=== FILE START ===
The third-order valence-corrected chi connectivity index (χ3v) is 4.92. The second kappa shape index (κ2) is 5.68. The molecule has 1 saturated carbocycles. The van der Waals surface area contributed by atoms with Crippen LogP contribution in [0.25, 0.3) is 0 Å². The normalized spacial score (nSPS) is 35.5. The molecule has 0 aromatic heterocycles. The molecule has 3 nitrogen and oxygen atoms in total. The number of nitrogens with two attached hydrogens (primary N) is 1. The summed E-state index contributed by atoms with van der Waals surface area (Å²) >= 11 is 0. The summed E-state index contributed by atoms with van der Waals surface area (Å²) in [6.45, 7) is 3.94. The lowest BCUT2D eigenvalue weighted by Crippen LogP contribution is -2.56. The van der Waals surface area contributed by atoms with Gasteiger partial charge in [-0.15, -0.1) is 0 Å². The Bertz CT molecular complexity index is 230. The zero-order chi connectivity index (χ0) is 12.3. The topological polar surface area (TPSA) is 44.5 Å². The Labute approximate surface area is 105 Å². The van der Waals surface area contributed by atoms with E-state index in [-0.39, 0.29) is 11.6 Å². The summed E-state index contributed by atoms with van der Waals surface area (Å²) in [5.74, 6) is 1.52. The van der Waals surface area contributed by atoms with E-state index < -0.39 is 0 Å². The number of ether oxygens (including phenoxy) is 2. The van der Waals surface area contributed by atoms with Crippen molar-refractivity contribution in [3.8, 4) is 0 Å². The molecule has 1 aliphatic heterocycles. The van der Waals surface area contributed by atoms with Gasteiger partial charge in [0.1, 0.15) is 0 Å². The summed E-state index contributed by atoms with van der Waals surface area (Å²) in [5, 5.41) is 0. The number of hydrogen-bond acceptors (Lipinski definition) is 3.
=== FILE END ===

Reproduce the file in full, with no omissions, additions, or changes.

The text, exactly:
The third-order valence-corrected chi connectivity index (χ3v) is 4.92. The second kappa shape index (κ2) is 5.68. The molecule has 1 saturated carbocycles. The van der Waals surface area contributed by atoms with Crippen LogP contribution in [0.25, 0.3) is 0 Å². The normalized spacial score (nSPS) is 35.5. The molecule has 0 aromatic heterocycles. The molecule has 3 nitrogen and oxygen atoms in total. The number of nitrogens with two attached hydrogens (primary N) is 1. The summed E-state index contributed by atoms with van der Waals surface area (Å²) >= 11 is 0. The summed E-state index contributed by atoms with van der Waals surface area (Å²) in [6.45, 7) is 3.94. The lowest BCUT2D eigenvalue weighted by Crippen LogP contribution is -2.56. The van der Waals surface area contributed by atoms with Gasteiger partial charge in [-0.15, -0.1) is 0 Å². The Bertz CT molecular complexity index is 230. The zero-order chi connectivity index (χ0) is 12.3. The topological polar surface area (TPSA) is 44.5 Å². The Labute approximate surface area is 105 Å². The van der Waals surface area contributed by atoms with E-state index in [-0.39, 0.29) is 11.6 Å². The summed E-state index contributed by atoms with van der Waals surface area (Å²) in [5.74, 6) is 1.52. The van der Waals surface area contributed by atoms with E-state index < -0.39 is 0 Å². The number of ether oxygens (including phenoxy) is 2. The van der Waals surface area contributed by atoms with Crippen molar-refractivity contribution in [3.8, 4) is 0 Å². The molecule has 1 aliphatic heterocycles. The van der Waals surface area contributed by atoms with Gasteiger partial charge in [0.1, 0.15) is 0 Å². The summed E-state index contributed by atoms with van der Waals surface area (Å²) in [5, 5.41) is 0. The number of hydrogen-bond acceptors (Lipinski definition) is 3.